This update declares both “WINRT_CanUnloadNow” and “WINRT_GetActivationFactory” in base.h – After the advent of this SDK build, callers are free of declaring them directly. Their signatures have also altered, amounting to a breaking change. The declarations reduce most of the pain of this change. The change was necessary because C++/WinRT no longer depends on the Windows headers. This improvement eliminates the dependency on the types from the Windows headers.
Strengthen smart pointers – After the arrival of Windows Preview SDK Build 17758, event revokers didn’t revoke when move-assigned a new value. Microsoft fixed this error after a proper investigation.
Windows 10 SDK Preview Build 17758 Breaking Changes
In Windows 10 SDK Preview Build 17758, support for non-WinRT interfaces is not enabled by built-in configuration. To enable, just #include <unknwn.h> previous to any C++/WinRT headers.
winrt::get_abi(winrt::hstring) thereon returns void* rather than HSTRING. The code that requires the HSTRING ABI can directly use a static_cast.
winrt::put_abi(winrt::hstring) returns void** in lieu of HSTRING*. The code that requires HSTRING ABI can straightway use a reinterpret_cast.
HRESULT is further projected as winrt::hresult. The code that requires an HRESULT can just static_cast if you need to do type checking or support type traits, but it is otherwise convertible as long as <unknwn.h> is included first.
The globally unique identifier is now projected as winrt::guid.. The code that implements APIs with GUID parameters rather uses winrt::guid. But the same is otherwise convertible so long as <unknwn.h> is included initially.
“WINRT_CanUnloadNow” furthermore “WINRT_GetActivationFactory” Signatures has changed. Code does not require to declare these functions at all and alternatively include winrt/base.h to add their declarations.
The winrt::handle constructor is presently explicit. Code assigning a raw handle value requires calling the attach method instead.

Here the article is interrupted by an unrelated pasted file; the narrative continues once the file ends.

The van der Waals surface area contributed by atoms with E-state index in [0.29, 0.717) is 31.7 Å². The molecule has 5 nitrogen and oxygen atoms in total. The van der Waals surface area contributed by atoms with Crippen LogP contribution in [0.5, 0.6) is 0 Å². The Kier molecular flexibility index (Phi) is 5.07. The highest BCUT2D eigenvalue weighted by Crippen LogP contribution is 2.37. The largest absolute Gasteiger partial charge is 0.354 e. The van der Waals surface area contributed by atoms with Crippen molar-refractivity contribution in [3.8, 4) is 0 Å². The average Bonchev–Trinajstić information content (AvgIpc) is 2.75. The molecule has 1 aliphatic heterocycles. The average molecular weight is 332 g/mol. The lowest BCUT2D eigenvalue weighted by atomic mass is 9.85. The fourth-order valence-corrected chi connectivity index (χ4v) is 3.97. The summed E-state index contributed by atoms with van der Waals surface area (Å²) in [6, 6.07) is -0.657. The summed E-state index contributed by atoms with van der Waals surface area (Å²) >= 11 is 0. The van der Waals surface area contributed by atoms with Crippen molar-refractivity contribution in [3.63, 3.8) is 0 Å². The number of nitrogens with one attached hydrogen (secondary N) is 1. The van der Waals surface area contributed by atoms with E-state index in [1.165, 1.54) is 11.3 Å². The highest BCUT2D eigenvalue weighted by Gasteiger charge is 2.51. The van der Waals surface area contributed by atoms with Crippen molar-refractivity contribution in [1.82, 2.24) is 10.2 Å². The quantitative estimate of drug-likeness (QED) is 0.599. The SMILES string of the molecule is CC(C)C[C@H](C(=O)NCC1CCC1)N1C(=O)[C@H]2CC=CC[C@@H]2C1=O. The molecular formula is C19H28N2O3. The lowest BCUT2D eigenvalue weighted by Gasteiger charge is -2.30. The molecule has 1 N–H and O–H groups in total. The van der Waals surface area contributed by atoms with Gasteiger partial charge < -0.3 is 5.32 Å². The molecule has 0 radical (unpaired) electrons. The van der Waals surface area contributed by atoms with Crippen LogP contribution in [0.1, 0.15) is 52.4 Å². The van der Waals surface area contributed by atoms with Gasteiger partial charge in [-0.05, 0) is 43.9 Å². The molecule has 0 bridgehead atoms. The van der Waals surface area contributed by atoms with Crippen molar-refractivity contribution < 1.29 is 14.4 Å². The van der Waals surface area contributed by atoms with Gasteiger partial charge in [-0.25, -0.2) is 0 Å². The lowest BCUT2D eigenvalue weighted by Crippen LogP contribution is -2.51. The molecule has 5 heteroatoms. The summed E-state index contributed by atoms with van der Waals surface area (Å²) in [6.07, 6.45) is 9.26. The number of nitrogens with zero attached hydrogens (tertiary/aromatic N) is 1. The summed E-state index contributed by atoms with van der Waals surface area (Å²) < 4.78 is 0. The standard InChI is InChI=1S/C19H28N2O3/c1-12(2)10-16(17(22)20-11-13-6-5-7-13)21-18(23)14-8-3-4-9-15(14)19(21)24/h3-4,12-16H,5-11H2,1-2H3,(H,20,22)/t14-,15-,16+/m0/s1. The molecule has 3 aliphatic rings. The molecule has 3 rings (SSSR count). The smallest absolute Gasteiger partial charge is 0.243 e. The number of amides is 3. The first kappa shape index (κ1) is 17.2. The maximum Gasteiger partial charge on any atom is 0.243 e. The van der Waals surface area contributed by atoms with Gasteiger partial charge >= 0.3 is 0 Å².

winrt::clock::from_FILETIME is now deprecated. Code should bring winrt::clock::from_file_time into use rather.
What’s New in Windows 10 SDK Preview Build 17758
You should bring MakeAppx tool into use to package your application with MSIX. For starting the installation simply click on the MSIX file.
In Windows Preview SDK Build 17758, you are able to package your applications dev as MSIX! To install the application – just click on the MSIX file. To know more about MSIX, watch the introductory video located here.
You can submit Feedback and comments on the MSIX Community.
Windows Preview SDK Build 17758 comes up with some consequential changes to the C/C++ ETW code generation of mc.exe –
The -mof parameter has been deprecated in this update. This “.mof'” parameter guides MC.exe to generate ETW code that is supportive for Windows XP and previous. The Support for the – mof parameter will be eliminated in a forthcoming version of mc.exe.
While you will not use the“-mof parameter, the C/C++ header is now compatible with both kernel and user-mode as well. You don’t need to specify “-km” or “-um” on the command line for this. The header will apply the _ETW_KM_ macro to itself check whether it is being compiled for user or kernel-mode. This will call the applicable ETW APIs for each mode.
There is only one difference between “-km” and “-um”. The EventWrite[EventName] macros generated with “-km” have an Activity ID parameter while the EventWrite[EventName] macros don’t.